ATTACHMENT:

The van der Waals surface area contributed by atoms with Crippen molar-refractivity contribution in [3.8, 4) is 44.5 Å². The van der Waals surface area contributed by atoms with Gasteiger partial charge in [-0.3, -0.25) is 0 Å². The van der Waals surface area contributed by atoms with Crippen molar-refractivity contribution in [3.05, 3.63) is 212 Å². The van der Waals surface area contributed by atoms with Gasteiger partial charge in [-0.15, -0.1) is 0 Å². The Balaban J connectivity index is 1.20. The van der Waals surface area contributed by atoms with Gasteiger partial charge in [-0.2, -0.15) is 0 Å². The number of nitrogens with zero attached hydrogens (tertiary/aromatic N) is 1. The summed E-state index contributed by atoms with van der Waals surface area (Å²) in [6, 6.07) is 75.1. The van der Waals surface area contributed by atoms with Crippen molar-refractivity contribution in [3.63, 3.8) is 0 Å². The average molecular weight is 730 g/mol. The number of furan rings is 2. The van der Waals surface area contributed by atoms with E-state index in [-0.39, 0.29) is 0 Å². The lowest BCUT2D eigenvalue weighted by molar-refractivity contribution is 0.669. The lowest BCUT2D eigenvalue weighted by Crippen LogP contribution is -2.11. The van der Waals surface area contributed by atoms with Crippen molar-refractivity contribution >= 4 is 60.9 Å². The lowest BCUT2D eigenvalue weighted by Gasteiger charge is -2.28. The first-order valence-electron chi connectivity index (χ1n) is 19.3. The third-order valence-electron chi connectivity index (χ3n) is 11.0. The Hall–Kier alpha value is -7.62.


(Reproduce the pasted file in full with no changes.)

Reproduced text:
The van der Waals surface area contributed by atoms with Crippen molar-refractivity contribution in [3.8, 4) is 44.5 Å². The van der Waals surface area contributed by atoms with Gasteiger partial charge in [-0.3, -0.25) is 0 Å². The van der Waals surface area contributed by atoms with Crippen molar-refractivity contribution in [3.05, 3.63) is 212 Å². The van der Waals surface area contributed by atoms with Gasteiger partial charge in [-0.15, -0.1) is 0 Å². The Balaban J connectivity index is 1.20. The van der Waals surface area contributed by atoms with Gasteiger partial charge in [-0.2, -0.15) is 0 Å². The number of nitrogens with zero attached hydrogens (tertiary/aromatic N) is 1. The summed E-state index contributed by atoms with van der Waals surface area (Å²) in [6, 6.07) is 75.1. The van der Waals surface area contributed by atoms with Crippen molar-refractivity contribution in [3.63, 3.8) is 0 Å². The average molecular weight is 730 g/mol. The number of furan rings is 2. The van der Waals surface area contributed by atoms with E-state index in [-0.39, 0.29) is 0 Å². The lowest BCUT2D eigenvalue weighted by molar-refractivity contribution is 0.669. The lowest BCUT2D eigenvalue weighted by Crippen LogP contribution is -2.11. The van der Waals surface area contributed by atoms with Crippen molar-refractivity contribution >= 4 is 60.9 Å². The lowest BCUT2D eigenvalue weighted by Gasteiger charge is -2.28. The first-order valence-electron chi connectivity index (χ1n) is 19.3. The third-order valence-electron chi connectivity index (χ3n) is 11.0. The Hall–Kier alpha value is -7.62.